You can do the same with fennel, cauliflower, brussels sprouts and dark leafy greens like kale. These are often overcooked to the point of inedibility, but they don’t always have to be that way. You can turn them into crispy, flavorful foods that will explode with flavor in your mouth, and the prep and cooking time are often quite fast!
These guys tend to be love or hate foods, because many people find their texture and earthy flavor unappealing. The first thing to know about mushrooms is that there are tons of cultivars with very diverse flavors and textures, including offerings like oyster mushrooms (yes, they taste slightly fishy) and rich, highly-prized morels. These aren’t always available at your local grocery store, so you might need to visit a specialty store or look into dried mushrooms. If you haven’t tried much other than your basic criminis, you might be surprised.
There are tons of fun ways to use mushrooms. For example, portabellos make great buns for people who can’t eat bread; grill, roast, or broil the mushrooms and stick burgers, roast veggies, and anything else you want between them. You can also use them in open-face food preparations, because a portabello makes a great base for all kinds of things, including mini-pizzas and eggs Benedict. Heck, you can even use a mushroom to replace a tortilla in a taco! Pretty wild, eh?
Another food that tends to attract very polar opinions, eggplant’s famously used in eggplant parmesan, baba ghanouj and on the grill. But where else can it show up? Well, for starters, in eggplant with garlic, a dish popular in both China and Thailand made with eggplant, garlic, and spring onions served in a savory sauce. It’s pretty delicious, and makes the eggplant sweet and tender, without the slippery texture some people dislike — though you should note that this dish uses the smaller, slender so-called “Japanese eggplant,” not the big versions we’re used to in the West.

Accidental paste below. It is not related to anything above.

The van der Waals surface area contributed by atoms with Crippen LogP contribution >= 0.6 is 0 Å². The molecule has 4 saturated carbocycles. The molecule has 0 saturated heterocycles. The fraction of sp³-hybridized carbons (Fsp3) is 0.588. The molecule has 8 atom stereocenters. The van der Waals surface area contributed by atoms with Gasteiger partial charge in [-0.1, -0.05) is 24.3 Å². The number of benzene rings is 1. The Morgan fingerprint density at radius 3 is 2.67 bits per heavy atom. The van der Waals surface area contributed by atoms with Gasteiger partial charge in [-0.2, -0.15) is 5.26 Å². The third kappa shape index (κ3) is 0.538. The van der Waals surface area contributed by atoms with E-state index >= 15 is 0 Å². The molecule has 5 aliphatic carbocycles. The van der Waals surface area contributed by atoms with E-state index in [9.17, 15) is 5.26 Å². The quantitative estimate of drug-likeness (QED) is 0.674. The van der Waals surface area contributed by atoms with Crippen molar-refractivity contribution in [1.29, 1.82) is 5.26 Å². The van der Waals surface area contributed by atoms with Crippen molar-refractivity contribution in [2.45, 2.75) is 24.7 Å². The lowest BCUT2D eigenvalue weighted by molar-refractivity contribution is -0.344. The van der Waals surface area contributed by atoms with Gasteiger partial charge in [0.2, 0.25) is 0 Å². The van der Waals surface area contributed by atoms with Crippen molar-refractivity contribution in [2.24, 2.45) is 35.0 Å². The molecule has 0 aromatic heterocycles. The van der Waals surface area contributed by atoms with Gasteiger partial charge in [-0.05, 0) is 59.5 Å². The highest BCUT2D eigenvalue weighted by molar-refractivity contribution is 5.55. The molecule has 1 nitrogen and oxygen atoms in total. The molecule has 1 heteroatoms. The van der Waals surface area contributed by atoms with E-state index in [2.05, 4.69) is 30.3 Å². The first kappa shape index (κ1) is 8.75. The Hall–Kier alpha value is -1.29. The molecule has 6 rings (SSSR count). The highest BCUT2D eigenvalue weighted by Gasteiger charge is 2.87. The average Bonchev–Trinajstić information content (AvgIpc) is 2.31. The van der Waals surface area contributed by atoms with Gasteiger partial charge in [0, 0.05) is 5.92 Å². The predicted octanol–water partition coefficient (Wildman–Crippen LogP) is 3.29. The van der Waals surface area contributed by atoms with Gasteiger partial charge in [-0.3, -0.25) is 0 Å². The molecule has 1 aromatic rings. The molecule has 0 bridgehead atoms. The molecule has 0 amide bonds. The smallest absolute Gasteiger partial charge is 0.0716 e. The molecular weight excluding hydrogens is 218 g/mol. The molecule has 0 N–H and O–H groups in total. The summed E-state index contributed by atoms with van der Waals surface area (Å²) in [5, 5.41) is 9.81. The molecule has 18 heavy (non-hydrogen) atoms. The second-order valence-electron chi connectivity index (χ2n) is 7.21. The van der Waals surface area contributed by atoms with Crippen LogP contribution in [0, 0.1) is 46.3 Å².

You can also use eggplant in curry; baingan bharta is a popular eggplant dish made with eggplant and a variety of spices, simmered together to create a rich, complex dish with a creamy texture and flavor. Rounds of eggplant also make a great base for mini pizzas. Salt them first to draw out the liquid so they’ll cook evenly and without turning into mush. Thin slices of eggplant can be wrapped around foods for the grill, and you can also try your hand at moussaka, a traditional Greek dish with eggplant and lamb.
On or off the cob, corn sometimes seems like a pretty limited vegetable, which is a shame, because it’s sweet, flavorful and delicious. Kids and adults alike tend to love it, especially when it’s slathered in butter with some salt and pepper to boot. But you can do a lot more with corn than steaming, grilling, or roasting it on the cob, if you want to get a little more creative and have some fun with it.
One option is corn fritters, made with corn, egg and flour to bind them together. You can play around with additions like a goat cheese filling, spicy peppers and other ingredients to make the flavor more interesting, and they can be served with a variety of sauces. Maple syrup is a classic, but other dipping sauces can work just as well, and can be a fun way to liven things up. Consider corn salsa, too, made with corn, fresh tomatoes, onions, peppers and cilantro. It’s a great summer side for a variety of dishes, including steamed and grilled fish.
You’ve got your pies, your fruit salads, your jams and sweet fillings, your yogurt parfait, your smoothies, and your…savory dishes? That’s right, berries and other sweet fruits can be fantastic in salads, roasts and a variety of other foods. You certainly can use them to make desserts or jams, which can be fantastic in the winter when you’re longing for the taste of summer and a well-made berry jam smeared on your morning toast can be just the thing, but that’s not the only way to use them.
Berries, for example, can be cooked down into a reduction sauce for serving with grilled meats, tofu and other foods. Berry reductions can also be great for glazing fish and other proteins while they’re cooking, to help keep them moist and infuse them with flavor. The berries add a rich sweetness with some acidity, and can give the resulting dish an unexpected vibrant flavor. Try throwing some fresh berries into your salads, too, where they’ll pop to add mouthfeel and a burst of juicy sweetness.
10. Stone Fruit
If you’re suffering from a surfeit of peaches (truly, we pity you), plums, or other stone fruit, don’t despair. Not only are they great to eat out of hand and turn into desserts as well as preserves, they’re also fantastic in other ways. Try grilling peaches, nectarines and other hardy stone fruit, for example, and adding them to salads as well as main dishes. You might find yourself liking the way the grill brings out a caramelized sweetness in the fruit. Stone fruit can also be used like berries in reductions, sauces and glazes to liven things up without adding sugars.